Sunday, March 6, 2011

The unreliable narrator

The recent tragic events in Christchurch and how the media responded to them has been a topic of many public and private conversations in the last two weeks. Chief among complaints has been the intrusive and insensitive reporting of some Australian journalists - a repeat of some of their coverage of the Pike River mining disaster last year. One of the explanations for their behaviour, and lack of respect for victims and distressed survivors, is that it is their business to get to the ‘story’ as quickly as possible, preferably first – after all, the argument goes, that’s how they make their money.

As well, John Campbell’s now infamous non-interview with weather and earthquake predictor, Ken Ring, (Monday 28th February) has drawn huge criticism from the public, and rightly so. It was about as bad as it gets in terms of professional journalism and Campbell’s so-called apology the following evening seemed simply another excuse for him to put his own emotions, - I let my heart get in the way - and his purple prose, front and centre, something he does far too frequently.

Like some of the Australian coverage, that particular Campbell episode (and some of his other interviews) had all the hallmarks of really poor storytelling: overblown and repetitive language, including the constant use of cliché and a range of very tired adjectives; lack of real interest in, and respect for, the subjects (or characters) of the story; an hysterical and hectoring tone that treats both the subject and audience as if they have no discernment or subtlety; stating, or claiming they know, how people should feel, think and react rather than exploring the complexity of human response to pain; a pretence that the journalist has discovered a ‘story’ (or the truth) readymade and isn’t in the business and process of constructing one with a particular point of view - this, along with the above mentioned tone, puts them very neatly into the role of being an unreliable narrator. And, as is the case with all unreliable narrators, this makes the story all about them and not about the other characters at all.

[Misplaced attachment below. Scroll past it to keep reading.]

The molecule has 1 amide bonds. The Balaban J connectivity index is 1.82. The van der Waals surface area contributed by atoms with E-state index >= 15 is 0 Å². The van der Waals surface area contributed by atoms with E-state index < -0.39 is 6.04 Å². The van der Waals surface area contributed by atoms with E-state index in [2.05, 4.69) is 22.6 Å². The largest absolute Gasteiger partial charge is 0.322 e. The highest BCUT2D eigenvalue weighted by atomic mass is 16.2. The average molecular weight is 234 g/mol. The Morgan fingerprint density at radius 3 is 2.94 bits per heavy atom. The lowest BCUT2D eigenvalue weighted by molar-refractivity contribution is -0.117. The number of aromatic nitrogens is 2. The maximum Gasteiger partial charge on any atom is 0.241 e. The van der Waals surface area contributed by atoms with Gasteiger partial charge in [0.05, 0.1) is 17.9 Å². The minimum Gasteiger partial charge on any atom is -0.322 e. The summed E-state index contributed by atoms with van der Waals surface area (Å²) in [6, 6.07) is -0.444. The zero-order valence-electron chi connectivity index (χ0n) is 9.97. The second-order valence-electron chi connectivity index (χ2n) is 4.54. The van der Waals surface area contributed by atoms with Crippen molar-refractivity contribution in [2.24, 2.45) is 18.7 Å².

Thankfully not all the media coverage of the Christchurch earthquake has been so bad. While there are exceptions, some of the best narratives I’ve come across haven’t been on television but in the still photos that have been up on many news sites. Many of them have shown (rather than told) what was happening, capturing moments of intense experience without over explaining or shrieking, leaving the image to resonate. As well, some of the interviews on national radio with ordinary Christchurch residents as they struggled to cope were full of warmth and compassion, and explored the small details that say so much about fear, courage and resilience.

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